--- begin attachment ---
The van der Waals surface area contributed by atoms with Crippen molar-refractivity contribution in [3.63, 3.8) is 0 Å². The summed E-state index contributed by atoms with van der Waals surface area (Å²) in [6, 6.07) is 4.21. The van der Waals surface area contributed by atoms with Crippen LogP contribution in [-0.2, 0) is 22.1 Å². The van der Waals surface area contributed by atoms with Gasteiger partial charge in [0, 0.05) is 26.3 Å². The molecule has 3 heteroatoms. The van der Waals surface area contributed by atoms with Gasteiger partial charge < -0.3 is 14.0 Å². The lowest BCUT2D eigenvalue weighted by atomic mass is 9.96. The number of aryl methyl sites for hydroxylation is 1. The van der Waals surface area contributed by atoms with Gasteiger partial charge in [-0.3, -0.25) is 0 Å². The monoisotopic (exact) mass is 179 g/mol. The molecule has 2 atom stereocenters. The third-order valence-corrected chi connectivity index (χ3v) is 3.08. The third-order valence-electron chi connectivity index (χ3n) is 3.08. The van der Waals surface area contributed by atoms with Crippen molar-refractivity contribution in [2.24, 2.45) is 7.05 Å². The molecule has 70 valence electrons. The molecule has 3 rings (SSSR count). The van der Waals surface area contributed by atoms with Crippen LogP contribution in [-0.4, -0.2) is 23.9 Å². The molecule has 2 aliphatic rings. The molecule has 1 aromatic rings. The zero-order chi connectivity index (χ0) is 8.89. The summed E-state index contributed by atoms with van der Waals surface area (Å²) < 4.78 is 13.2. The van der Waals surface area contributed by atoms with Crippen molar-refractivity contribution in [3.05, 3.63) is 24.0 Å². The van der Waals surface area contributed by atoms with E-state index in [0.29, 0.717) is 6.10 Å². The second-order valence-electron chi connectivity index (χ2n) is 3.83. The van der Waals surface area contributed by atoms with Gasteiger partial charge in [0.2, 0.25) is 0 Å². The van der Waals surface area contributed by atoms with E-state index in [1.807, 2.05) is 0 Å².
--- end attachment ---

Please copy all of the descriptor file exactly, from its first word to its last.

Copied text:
The van der Waals surface area contributed by atoms with Crippen molar-refractivity contribution in [3.63, 3.8) is 0 Å². The summed E-state index contributed by atoms with van der Waals surface area (Å²) in [6, 6.07) is 4.21. The van der Waals surface area contributed by atoms with Crippen LogP contribution in [-0.2, 0) is 22.1 Å². The van der Waals surface area contributed by atoms with Gasteiger partial charge in [0, 0.05) is 26.3 Å². The molecule has 3 heteroatoms. The van der Waals surface area contributed by atoms with Gasteiger partial charge < -0.3 is 14.0 Å². The lowest BCUT2D eigenvalue weighted by atomic mass is 9.96. The number of aryl methyl sites for hydroxylation is 1. The van der Waals surface area contributed by atoms with Gasteiger partial charge in [-0.3, -0.25) is 0 Å². The monoisotopic (exact) mass is 179 g/mol. The molecule has 2 atom stereocenters. The third-order valence-corrected chi connectivity index (χ3v) is 3.08. The third-order valence-electron chi connectivity index (χ3n) is 3.08. The van der Waals surface area contributed by atoms with Crippen molar-refractivity contribution in [2.24, 2.45) is 7.05 Å². The molecule has 70 valence electrons. The molecule has 3 rings (SSSR count). The van der Waals surface area contributed by atoms with Crippen LogP contribution in [-0.4, -0.2) is 23.9 Å². The molecule has 2 aliphatic rings. The molecule has 1 aromatic rings. The zero-order chi connectivity index (χ0) is 8.89. The summed E-state index contributed by atoms with van der Waals surface area (Å²) < 4.78 is 13.2. The van der Waals surface area contributed by atoms with Crippen molar-refractivity contribution in [3.05, 3.63) is 24.0 Å². The van der Waals surface area contributed by atoms with E-state index in [0.29, 0.717) is 6.10 Å². The second-order valence-electron chi connectivity index (χ2n) is 3.83. The van der Waals surface area contributed by atoms with Gasteiger partial charge in [0.2, 0.25) is 0 Å². The van der Waals surface area contributed by atoms with E-state index in [1.807, 2.05) is 0 Å².